Ketamine May Help With Overeating Linked To Depression
Researchers at Yale University discovered that ketamine--a type of anesthetic typically used before a medical or dental procedure--may help in treating chronic overeating tied to depression and chronic disease.
"The effects of a high-fat diet overlap with those of chronic stress and could also be a contributing factor in depression as well as metabolic disorders such as Type 2 diabetes," Ronald Duman, a professor of psychiatry and neurobiology at Yale, said in a news release.
Previous studies have shown that ketamine, also known as "Special K" and abused a a recreational drug, can help to reduce symptoms of chronic depression in those who are resistant to typical antidepressant drugs. However, subsequent research reveales that ketamine activates the mTORC pathway that regulates the synthesis of proteins involved in creation of synaptic connections found in the brain damaged by both stress and depression. Furthermore, the pathway is involved in cellular responses to energy and metabolism that involve metabolic disorders such as Type 2 diabetes that increase the risk of depression.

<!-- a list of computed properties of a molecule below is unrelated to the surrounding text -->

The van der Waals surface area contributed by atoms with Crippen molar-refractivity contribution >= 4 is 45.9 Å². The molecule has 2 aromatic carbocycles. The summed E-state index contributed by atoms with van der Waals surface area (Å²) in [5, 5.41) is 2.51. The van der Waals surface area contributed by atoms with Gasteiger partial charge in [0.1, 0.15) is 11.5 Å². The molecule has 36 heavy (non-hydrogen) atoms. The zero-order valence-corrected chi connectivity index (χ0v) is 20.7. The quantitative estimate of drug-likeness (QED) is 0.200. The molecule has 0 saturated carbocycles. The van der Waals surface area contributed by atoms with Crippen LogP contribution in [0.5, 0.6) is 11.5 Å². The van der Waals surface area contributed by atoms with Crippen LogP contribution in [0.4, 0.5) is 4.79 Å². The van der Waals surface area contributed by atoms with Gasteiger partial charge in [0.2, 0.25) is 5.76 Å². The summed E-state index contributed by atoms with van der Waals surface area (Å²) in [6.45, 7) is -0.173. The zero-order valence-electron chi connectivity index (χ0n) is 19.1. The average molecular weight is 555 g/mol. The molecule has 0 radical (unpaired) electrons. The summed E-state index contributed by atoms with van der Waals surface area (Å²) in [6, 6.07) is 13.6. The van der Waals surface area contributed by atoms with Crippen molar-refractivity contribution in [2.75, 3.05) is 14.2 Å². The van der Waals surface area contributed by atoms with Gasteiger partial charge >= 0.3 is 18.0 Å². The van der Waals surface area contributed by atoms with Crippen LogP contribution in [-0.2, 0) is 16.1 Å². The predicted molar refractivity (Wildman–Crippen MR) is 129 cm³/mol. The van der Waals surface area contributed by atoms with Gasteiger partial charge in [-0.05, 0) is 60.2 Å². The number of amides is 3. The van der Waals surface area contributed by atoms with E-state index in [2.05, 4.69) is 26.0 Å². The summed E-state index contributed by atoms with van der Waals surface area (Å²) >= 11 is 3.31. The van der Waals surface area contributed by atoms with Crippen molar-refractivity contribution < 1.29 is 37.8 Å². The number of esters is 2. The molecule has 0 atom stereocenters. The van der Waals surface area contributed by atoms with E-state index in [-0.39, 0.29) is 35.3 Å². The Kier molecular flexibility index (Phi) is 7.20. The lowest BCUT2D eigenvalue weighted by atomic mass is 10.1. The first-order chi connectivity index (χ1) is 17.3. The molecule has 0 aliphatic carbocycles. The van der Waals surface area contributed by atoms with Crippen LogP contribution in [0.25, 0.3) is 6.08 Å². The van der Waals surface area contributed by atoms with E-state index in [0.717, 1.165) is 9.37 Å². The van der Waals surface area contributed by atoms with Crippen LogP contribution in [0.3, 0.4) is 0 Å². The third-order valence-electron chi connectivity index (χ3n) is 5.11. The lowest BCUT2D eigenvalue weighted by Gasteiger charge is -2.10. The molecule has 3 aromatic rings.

During the study, researchers examined the connections between how diet influenced behavior in rats fed six times the normal amount of fat. Findings revealed that following four months of the diet, pathways involved with synaptic plasticity and metabolism were disrupted and the rats showed signs of both depression and anxiety.
Fortunately, the researchers found that just a single low dose of ketamine reversed symptoms very quickly--even reversing the disruption of mTORC signaling pathways.
However, more research regarding the effects of ketamine on metabolsim will be needed.
The study is published in the journal Neuropsychopharmacology.
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